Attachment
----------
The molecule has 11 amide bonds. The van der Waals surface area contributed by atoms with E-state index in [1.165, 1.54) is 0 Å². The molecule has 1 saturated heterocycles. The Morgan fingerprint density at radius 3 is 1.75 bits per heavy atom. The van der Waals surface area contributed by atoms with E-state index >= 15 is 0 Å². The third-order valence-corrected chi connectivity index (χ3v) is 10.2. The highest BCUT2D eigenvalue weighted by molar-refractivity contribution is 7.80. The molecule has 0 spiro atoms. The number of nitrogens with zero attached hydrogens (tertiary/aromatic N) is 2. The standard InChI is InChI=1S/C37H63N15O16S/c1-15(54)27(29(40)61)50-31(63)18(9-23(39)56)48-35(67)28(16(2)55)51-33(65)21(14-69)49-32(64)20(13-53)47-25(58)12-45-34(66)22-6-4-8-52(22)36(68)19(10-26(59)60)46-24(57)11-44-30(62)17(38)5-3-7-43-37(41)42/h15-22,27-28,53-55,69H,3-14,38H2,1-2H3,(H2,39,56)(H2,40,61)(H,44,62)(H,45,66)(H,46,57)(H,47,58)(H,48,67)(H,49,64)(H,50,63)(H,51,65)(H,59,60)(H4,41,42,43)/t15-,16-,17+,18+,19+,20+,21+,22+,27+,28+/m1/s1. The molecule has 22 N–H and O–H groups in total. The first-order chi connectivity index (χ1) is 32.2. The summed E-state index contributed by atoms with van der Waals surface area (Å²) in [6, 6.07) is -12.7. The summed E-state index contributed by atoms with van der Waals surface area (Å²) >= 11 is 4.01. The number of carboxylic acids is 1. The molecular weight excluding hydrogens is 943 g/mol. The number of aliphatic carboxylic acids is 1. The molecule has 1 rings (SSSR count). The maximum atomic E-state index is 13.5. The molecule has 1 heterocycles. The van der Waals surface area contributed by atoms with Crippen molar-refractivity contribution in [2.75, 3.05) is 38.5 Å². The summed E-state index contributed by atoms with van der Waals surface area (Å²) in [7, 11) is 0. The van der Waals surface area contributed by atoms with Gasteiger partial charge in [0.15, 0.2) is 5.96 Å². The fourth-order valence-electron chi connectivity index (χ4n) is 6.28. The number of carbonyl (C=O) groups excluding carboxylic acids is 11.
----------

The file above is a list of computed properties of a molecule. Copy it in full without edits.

The molecule has 11 amide bonds. The van der Waals surface area contributed by atoms with E-state index in [1.165, 1.54) is 0 Å². The molecule has 1 saturated heterocycles. The Morgan fingerprint density at radius 3 is 1.75 bits per heavy atom. The van der Waals surface area contributed by atoms with E-state index >= 15 is 0 Å². The third-order valence-corrected chi connectivity index (χ3v) is 10.2. The highest BCUT2D eigenvalue weighted by molar-refractivity contribution is 7.80. The molecule has 0 spiro atoms. The number of nitrogens with zero attached hydrogens (tertiary/aromatic N) is 2. The standard InChI is InChI=1S/C37H63N15O16S/c1-15(54)27(29(40)61)50-31(63)18(9-23(39)56)48-35(67)28(16(2)55)51-33(65)21(14-69)49-32(64)20(13-53)47-25(58)12-45-34(66)22-6-4-8-52(22)36(68)19(10-26(59)60)46-24(57)11-44-30(62)17(38)5-3-7-43-37(41)42/h15-22,27-28,53-55,69H,3-14,38H2,1-2H3,(H2,39,56)(H2,40,61)(H,44,62)(H,45,66)(H,46,57)(H,47,58)(H,48,67)(H,49,64)(H,50,63)(H,51,65)(H,59,60)(H4,41,42,43)/t15-,16-,17+,18+,19+,20+,21+,22+,27+,28+/m1/s1. The molecule has 22 N–H and O–H groups in total. The first-order chi connectivity index (χ1) is 32.2. The summed E-state index contributed by atoms with van der Waals surface area (Å²) in [6, 6.07) is -12.7. The summed E-state index contributed by atoms with van der Waals surface area (Å²) >= 11 is 4.01. The number of carboxylic acids is 1. The molecular weight excluding hydrogens is 943 g/mol. The number of aliphatic carboxylic acids is 1. The molecule has 1 rings (SSSR count). The maximum atomic E-state index is 13.5. The molecule has 1 heterocycles. The van der Waals surface area contributed by atoms with Crippen molar-refractivity contribution in [2.75, 3.05) is 38.5 Å². The summed E-state index contributed by atoms with van der Waals surface area (Å²) in [7, 11) is 0. The van der Waals surface area contributed by atoms with Gasteiger partial charge in [0.15, 0.2) is 5.96 Å². The fourth-order valence-electron chi connectivity index (χ4n) is 6.28. The number of carbonyl (C=O) groups excluding carboxylic acids is 11.